Reading for the nation: 'third-world literature' and Israel/Palestine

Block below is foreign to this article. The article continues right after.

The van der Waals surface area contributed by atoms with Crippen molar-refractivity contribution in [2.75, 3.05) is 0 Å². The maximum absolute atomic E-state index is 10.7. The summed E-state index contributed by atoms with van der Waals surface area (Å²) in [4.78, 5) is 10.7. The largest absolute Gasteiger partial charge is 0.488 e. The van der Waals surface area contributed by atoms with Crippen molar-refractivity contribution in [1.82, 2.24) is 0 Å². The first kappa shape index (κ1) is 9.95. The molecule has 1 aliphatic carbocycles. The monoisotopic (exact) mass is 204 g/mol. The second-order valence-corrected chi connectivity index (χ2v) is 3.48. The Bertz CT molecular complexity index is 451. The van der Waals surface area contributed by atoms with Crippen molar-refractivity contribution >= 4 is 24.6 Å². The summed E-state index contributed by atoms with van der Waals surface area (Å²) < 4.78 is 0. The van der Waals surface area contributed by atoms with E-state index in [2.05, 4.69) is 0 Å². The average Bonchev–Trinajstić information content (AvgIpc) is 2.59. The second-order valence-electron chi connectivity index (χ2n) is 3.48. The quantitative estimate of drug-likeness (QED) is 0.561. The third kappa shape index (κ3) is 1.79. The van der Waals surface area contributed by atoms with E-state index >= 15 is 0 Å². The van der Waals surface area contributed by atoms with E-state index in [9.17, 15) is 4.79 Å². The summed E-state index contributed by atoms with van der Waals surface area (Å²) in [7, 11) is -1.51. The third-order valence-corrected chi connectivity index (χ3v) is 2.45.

When someone becomes or does not become a reader - and how we make a claim to or refuse these kinds of identity - clearly matters within globalised cultures, where the challenges of literary representation quickly become problems of cultural misrepresentation. Yet precisely because not reading would appear to amount to nothing, its significance remains unexplored. In order to trace the conjunctural and multiple meanings of not reading, this essay explores the embattled reception surrounding Monica Ali’s novel Brick Lane (2003) and its adaptation into film (2007), and locates not reading within a longer history of book controversies that is overshadowed by the Rushdie Affair. Our paper argues that, far from mere negation, not reading is an intensely productive site of cross-cultural negotiation and conflict without which the contemporary significance of global readerships and reading acts makes only partial sense.
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